The worst one is on the roof. Despite my hopes and dreams, the house dried just a bit to big to fit into my kiln. So a local ceramics place bisque fired it for me. (I was hopeful that when it was bisque fired and not so fragile I’d be able to get it into my kiln for the final firing.) But a corner of the roof (on the round part) popped off with the minor bump it got when I put it into the back of my car. I fixed it with patch attach and it made it through the bisque firing.
So I glazed the house and went to put it in my kiln only to find that it was a bit too big. BUT — turns out – good news and bad news – that the roof was loose from the bottom and each piece would fit separately. So I fired the roof first. The patch attach joint failed and the supposedly repaired broken piece separated badly. Also, a crack appeared at the bottom of the back left edge – but not along a seam! It was tempting to give up at that point, but I wanted to see what the glazes on the bottom part would look like, so I fired it.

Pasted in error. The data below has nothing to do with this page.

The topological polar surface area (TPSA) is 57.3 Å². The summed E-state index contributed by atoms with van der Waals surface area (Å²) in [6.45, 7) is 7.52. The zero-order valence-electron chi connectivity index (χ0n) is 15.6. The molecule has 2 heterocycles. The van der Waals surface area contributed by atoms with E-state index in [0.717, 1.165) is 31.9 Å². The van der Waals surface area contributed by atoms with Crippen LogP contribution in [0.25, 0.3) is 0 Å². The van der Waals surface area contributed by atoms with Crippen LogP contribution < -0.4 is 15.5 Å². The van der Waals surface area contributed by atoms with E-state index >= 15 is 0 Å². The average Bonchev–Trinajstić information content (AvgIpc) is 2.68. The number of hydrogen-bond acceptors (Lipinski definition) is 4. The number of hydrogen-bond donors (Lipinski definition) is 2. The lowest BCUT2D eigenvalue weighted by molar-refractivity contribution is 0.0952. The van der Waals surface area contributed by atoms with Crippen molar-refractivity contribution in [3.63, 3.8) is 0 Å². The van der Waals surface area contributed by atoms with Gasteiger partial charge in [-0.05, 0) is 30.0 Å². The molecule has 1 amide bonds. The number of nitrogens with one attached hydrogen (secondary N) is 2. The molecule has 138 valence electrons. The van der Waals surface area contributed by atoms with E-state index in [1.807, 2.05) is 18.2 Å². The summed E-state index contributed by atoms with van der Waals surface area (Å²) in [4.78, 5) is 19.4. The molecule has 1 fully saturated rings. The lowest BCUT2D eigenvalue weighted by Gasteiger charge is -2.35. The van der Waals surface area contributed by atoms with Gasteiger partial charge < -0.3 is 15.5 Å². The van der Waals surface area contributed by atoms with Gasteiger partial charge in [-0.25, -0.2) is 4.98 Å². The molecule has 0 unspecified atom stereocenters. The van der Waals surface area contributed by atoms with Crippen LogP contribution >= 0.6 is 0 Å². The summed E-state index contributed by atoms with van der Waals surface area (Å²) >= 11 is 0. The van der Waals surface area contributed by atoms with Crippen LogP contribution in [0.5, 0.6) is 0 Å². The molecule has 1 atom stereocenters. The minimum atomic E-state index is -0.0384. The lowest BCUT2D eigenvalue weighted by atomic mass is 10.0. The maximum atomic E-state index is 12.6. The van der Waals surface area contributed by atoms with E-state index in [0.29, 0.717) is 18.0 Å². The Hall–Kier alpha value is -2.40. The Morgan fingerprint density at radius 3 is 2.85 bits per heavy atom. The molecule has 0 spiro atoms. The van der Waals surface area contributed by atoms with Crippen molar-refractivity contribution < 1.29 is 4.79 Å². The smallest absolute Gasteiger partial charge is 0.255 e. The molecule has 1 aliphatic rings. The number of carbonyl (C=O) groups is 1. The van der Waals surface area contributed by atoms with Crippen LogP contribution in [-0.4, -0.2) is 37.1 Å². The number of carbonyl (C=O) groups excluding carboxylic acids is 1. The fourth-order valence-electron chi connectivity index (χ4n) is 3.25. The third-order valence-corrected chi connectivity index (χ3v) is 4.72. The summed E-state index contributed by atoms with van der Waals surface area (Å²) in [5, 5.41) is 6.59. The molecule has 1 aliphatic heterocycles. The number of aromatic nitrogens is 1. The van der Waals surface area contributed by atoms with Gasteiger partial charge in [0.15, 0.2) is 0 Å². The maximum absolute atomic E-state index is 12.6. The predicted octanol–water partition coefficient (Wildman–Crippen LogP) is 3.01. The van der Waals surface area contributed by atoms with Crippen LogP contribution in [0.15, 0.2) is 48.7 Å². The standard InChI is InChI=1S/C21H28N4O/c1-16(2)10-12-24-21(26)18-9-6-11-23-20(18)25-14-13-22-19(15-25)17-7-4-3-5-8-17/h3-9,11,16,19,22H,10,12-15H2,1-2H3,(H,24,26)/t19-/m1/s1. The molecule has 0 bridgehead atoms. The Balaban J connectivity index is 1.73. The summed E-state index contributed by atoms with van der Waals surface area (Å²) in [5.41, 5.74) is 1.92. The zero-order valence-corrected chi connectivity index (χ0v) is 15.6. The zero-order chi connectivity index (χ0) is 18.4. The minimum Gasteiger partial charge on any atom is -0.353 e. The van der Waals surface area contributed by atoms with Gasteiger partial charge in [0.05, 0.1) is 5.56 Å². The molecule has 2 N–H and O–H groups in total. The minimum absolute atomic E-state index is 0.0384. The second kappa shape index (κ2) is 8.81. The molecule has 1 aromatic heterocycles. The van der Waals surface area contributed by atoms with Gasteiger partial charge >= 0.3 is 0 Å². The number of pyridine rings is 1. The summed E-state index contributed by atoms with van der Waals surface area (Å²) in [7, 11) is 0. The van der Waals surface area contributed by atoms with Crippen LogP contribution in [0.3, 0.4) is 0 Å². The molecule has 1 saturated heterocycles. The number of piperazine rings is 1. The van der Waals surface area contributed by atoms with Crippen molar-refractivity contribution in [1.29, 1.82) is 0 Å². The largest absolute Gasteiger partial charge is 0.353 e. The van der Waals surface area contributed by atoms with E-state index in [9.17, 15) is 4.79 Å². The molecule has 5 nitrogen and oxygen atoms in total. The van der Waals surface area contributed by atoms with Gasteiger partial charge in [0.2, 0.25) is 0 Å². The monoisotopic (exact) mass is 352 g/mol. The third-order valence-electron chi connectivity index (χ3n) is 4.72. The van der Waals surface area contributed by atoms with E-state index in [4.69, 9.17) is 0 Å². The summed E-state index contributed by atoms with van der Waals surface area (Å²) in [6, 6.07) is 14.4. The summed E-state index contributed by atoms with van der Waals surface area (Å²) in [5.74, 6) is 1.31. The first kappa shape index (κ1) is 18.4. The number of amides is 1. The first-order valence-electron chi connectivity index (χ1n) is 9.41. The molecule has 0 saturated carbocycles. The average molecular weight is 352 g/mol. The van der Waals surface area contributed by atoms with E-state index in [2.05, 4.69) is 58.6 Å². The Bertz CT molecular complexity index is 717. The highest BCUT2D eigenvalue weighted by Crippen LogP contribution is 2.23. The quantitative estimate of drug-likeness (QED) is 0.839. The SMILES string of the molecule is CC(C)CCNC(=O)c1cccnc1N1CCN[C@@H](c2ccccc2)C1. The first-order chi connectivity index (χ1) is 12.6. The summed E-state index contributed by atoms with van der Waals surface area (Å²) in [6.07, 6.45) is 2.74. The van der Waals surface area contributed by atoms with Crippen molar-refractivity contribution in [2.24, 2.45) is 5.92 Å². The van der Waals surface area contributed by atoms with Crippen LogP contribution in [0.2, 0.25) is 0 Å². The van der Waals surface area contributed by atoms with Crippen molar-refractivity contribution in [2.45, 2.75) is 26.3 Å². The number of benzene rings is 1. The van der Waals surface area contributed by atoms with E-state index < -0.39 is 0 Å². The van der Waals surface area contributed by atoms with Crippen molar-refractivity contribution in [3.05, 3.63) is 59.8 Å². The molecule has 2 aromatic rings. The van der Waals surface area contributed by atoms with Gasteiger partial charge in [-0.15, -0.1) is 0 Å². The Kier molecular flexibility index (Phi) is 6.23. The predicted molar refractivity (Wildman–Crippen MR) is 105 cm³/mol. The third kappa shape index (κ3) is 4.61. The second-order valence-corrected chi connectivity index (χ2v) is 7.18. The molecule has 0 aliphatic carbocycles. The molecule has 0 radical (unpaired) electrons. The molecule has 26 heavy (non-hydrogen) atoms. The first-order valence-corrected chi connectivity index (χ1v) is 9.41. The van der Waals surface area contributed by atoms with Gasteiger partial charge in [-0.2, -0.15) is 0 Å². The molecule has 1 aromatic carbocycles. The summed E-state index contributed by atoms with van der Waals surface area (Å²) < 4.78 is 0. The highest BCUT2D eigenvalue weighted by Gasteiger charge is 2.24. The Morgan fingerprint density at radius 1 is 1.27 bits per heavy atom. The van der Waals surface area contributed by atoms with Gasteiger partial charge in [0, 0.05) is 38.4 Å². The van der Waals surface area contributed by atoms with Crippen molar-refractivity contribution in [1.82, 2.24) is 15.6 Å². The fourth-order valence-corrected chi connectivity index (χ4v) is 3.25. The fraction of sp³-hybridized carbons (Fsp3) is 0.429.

As soon as I opened the kiln, I could see that one end of the threshold piece had separated. But the rest looked OK. After the kiln cooled to a bit over 200 degrees, I took the piece out.
Then the freaky stuff started. A joint in one of the inside corned pieces separated with a loud snap. Later the other joint snapped and that corner piece separated entirely. The noise was kind of scary. It sounded like heavy glass breaking.
Then, when I turned the piece a little to take a photo, a long crack sliced its way through the solid piece of the back wall. Soon another crack, but shorted, opened up by the front door opening.
Clearly I have a lot to learn about constructing and firing larger pieces. And I’m thinking maybe stoneware, at the higher temperatures, is more susceptible to these kinds of problems than earthenware, but I don’t know.
At least the owl’s cute!